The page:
In 1964, the Beatles released the album Something New, which is what they were to North American audiences. Their first Canadian concert took place that year at Vancouver’s Empire Stadium, where tickets topped out at $5.25. The concert was broadcast live on CKNW and, for a performance that lasted 27 minutes, the band was contracted to be paid 60 per cent of the $100,000 box-office take. According to Vancouver Sun music critic William Littler, the money was barely earned by the “Liverpudlian tonsorial horrors” who looked “anthropologically interesting” but were loud, monotonous and unmusical.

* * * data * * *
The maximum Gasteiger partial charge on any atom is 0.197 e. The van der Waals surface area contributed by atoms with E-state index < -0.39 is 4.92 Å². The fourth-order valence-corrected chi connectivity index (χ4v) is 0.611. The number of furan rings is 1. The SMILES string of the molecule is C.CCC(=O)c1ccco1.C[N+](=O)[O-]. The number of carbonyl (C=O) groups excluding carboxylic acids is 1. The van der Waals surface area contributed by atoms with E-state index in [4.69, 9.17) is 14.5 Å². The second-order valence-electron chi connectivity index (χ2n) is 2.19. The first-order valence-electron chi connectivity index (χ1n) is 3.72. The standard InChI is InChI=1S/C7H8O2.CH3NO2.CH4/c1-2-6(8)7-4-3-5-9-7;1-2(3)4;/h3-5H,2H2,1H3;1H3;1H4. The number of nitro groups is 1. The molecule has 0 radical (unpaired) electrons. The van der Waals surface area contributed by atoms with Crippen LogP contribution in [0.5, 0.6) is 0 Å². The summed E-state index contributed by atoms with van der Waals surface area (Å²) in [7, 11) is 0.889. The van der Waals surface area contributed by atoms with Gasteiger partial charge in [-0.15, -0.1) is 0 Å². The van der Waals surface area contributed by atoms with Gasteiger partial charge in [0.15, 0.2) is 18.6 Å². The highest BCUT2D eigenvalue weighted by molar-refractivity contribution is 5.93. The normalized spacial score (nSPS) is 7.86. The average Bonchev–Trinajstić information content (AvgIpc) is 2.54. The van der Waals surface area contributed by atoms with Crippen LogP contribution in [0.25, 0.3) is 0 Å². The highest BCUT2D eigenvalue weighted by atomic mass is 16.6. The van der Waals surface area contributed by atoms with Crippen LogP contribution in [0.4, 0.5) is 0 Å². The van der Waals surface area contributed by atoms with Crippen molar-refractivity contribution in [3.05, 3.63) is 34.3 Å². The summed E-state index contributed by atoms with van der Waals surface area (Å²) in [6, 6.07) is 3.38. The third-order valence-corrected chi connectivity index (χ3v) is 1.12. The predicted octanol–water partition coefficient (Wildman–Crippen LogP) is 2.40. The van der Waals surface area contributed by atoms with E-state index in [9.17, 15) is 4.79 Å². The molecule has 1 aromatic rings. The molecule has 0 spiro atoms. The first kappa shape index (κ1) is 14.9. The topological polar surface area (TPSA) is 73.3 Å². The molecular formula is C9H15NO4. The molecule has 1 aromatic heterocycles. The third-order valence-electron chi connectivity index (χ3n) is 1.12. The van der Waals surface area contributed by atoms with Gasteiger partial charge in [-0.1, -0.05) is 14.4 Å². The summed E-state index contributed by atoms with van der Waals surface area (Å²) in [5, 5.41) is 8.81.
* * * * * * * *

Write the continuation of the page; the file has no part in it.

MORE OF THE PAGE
LAS VEGAS (AP) — Visitors flying into Las Vegas got more than just their luggage when they stopped by baggage claim. Cast members from Cirque du Soleil danced on the carousels, did handstands on the moving sidewalks and rode a vintage Volkswagen Beetle into the terminal Thursday afternoon at McCarran International Airport. The unannounced, three-song shows marked the 50th anniversary of the Beatles' flight from San Francisco to Las Vegas. The band's two-show gig in 1964 was the only time the Fab Four performed in Sin City.